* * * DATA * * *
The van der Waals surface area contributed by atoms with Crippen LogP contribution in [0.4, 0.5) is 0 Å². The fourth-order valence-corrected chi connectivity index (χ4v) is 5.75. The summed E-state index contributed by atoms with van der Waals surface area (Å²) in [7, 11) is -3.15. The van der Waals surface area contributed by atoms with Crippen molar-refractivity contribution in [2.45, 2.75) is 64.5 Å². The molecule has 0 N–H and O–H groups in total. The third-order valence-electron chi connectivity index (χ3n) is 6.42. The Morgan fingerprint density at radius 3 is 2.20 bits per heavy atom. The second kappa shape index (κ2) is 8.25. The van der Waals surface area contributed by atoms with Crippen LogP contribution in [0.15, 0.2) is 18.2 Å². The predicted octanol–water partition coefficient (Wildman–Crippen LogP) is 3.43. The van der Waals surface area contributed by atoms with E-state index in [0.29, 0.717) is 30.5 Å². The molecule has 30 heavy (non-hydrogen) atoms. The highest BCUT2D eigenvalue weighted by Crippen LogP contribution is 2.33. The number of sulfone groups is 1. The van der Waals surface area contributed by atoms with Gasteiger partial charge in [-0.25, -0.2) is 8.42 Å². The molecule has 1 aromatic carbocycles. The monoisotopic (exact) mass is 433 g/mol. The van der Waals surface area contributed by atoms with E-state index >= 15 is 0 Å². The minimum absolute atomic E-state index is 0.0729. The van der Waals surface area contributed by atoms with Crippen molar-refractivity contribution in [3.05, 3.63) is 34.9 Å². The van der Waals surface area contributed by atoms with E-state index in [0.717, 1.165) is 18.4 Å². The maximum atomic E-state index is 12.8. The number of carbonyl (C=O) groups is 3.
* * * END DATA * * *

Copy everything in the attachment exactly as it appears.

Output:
The van der Waals surface area contributed by atoms with Crippen LogP contribution in [0.4, 0.5) is 0 Å². The fourth-order valence-corrected chi connectivity index (χ4v) is 5.75. The summed E-state index contributed by atoms with van der Waals surface area (Å²) in [7, 11) is -3.15. The van der Waals surface area contributed by atoms with Crippen molar-refractivity contribution in [2.45, 2.75) is 64.5 Å². The molecule has 0 N–H and O–H groups in total. The third-order valence-electron chi connectivity index (χ3n) is 6.42. The Morgan fingerprint density at radius 3 is 2.20 bits per heavy atom. The second kappa shape index (κ2) is 8.25. The van der Waals surface area contributed by atoms with Crippen LogP contribution in [0.15, 0.2) is 18.2 Å². The predicted octanol–water partition coefficient (Wildman–Crippen LogP) is 3.43. The van der Waals surface area contributed by atoms with E-state index in [0.29, 0.717) is 30.5 Å². The molecule has 30 heavy (non-hydrogen) atoms. The highest BCUT2D eigenvalue weighted by Crippen LogP contribution is 2.33. The number of sulfone groups is 1. The van der Waals surface area contributed by atoms with Gasteiger partial charge in [-0.25, -0.2) is 8.42 Å². The molecule has 1 aromatic carbocycles. The monoisotopic (exact) mass is 433 g/mol. The van der Waals surface area contributed by atoms with E-state index >= 15 is 0 Å². The minimum absolute atomic E-state index is 0.0729. The van der Waals surface area contributed by atoms with Crippen molar-refractivity contribution in [3.05, 3.63) is 34.9 Å². The van der Waals surface area contributed by atoms with E-state index in [0.717, 1.165) is 18.4 Å². The maximum atomic E-state index is 12.8. The number of carbonyl (C=O) groups is 3.